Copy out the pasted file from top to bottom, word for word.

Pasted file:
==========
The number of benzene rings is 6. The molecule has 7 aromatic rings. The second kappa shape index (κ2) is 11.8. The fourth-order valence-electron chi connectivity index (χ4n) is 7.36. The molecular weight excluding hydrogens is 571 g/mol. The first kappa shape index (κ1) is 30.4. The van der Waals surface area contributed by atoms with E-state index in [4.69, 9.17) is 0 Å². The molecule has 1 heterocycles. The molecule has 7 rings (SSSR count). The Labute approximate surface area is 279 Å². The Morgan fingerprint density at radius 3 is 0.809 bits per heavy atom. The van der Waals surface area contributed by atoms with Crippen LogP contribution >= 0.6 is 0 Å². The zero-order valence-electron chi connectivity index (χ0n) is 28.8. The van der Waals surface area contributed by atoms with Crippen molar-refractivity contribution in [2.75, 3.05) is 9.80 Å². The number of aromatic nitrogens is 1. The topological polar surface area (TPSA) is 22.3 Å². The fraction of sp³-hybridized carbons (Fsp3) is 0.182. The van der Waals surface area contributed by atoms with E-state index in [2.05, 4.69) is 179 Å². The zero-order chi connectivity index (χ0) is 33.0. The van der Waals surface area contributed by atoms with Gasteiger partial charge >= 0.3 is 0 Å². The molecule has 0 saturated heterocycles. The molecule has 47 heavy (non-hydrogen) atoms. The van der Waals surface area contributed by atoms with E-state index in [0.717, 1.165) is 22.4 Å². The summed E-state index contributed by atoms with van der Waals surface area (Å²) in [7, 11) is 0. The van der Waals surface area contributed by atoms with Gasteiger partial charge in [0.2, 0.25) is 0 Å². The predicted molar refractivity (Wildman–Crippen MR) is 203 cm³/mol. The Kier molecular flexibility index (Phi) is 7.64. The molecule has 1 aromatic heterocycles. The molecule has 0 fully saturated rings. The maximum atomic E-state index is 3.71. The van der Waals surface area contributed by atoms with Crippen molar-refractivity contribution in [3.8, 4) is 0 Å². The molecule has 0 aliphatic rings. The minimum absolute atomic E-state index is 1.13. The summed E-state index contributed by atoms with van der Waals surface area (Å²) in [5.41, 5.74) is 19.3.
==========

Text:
The number of benzene rings is 6. The molecule has 7 aromatic rings. The second kappa shape index (κ2) is 11.8. The fourth-order valence-electron chi connectivity index (χ4n) is 7.36. The molecular weight excluding hydrogens is 571 g/mol. The first kappa shape index (κ1) is 30.4. The van der Waals surface area contributed by atoms with E-state index in [4.69, 9.17) is 0 Å². The molecule has 1 heterocycles. The molecule has 7 rings (SSSR count). The Labute approximate surface area is 279 Å². The Morgan fingerprint density at radius 3 is 0.809 bits per heavy atom. The van der Waals surface area contributed by atoms with Crippen LogP contribution >= 0.6 is 0 Å². The zero-order valence-electron chi connectivity index (χ0n) is 28.8. The van der Waals surface area contributed by atoms with Crippen molar-refractivity contribution in [2.75, 3.05) is 9.80 Å². The number of aromatic nitrogens is 1. The topological polar surface area (TPSA) is 22.3 Å². The fraction of sp³-hybridized carbons (Fsp3) is 0.182. The van der Waals surface area contributed by atoms with E-state index in [2.05, 4.69) is 179 Å². The zero-order chi connectivity index (χ0) is 33.0. The van der Waals surface area contributed by atoms with Gasteiger partial charge >= 0.3 is 0 Å². The molecule has 0 saturated heterocycles. The molecule has 47 heavy (non-hydrogen) atoms. The van der Waals surface area contributed by atoms with E-state index in [0.717, 1.165) is 22.4 Å². The summed E-state index contributed by atoms with van der Waals surface area (Å²) in [7, 11) is 0. The van der Waals surface area contributed by atoms with Gasteiger partial charge in [0.2, 0.25) is 0 Å². The predicted molar refractivity (Wildman–Crippen MR) is 203 cm³/mol. The Kier molecular flexibility index (Phi) is 7.64. The molecule has 1 aromatic heterocycles. The molecule has 0 fully saturated rings. The maximum atomic E-state index is 3.71. The van der Waals surface area contributed by atoms with Crippen molar-refractivity contribution in [3.8, 4) is 0 Å². The molecule has 0 aliphatic rings. The minimum absolute atomic E-state index is 1.13. The summed E-state index contributed by atoms with van der Waals surface area (Å²) in [5.41, 5.74) is 19.3.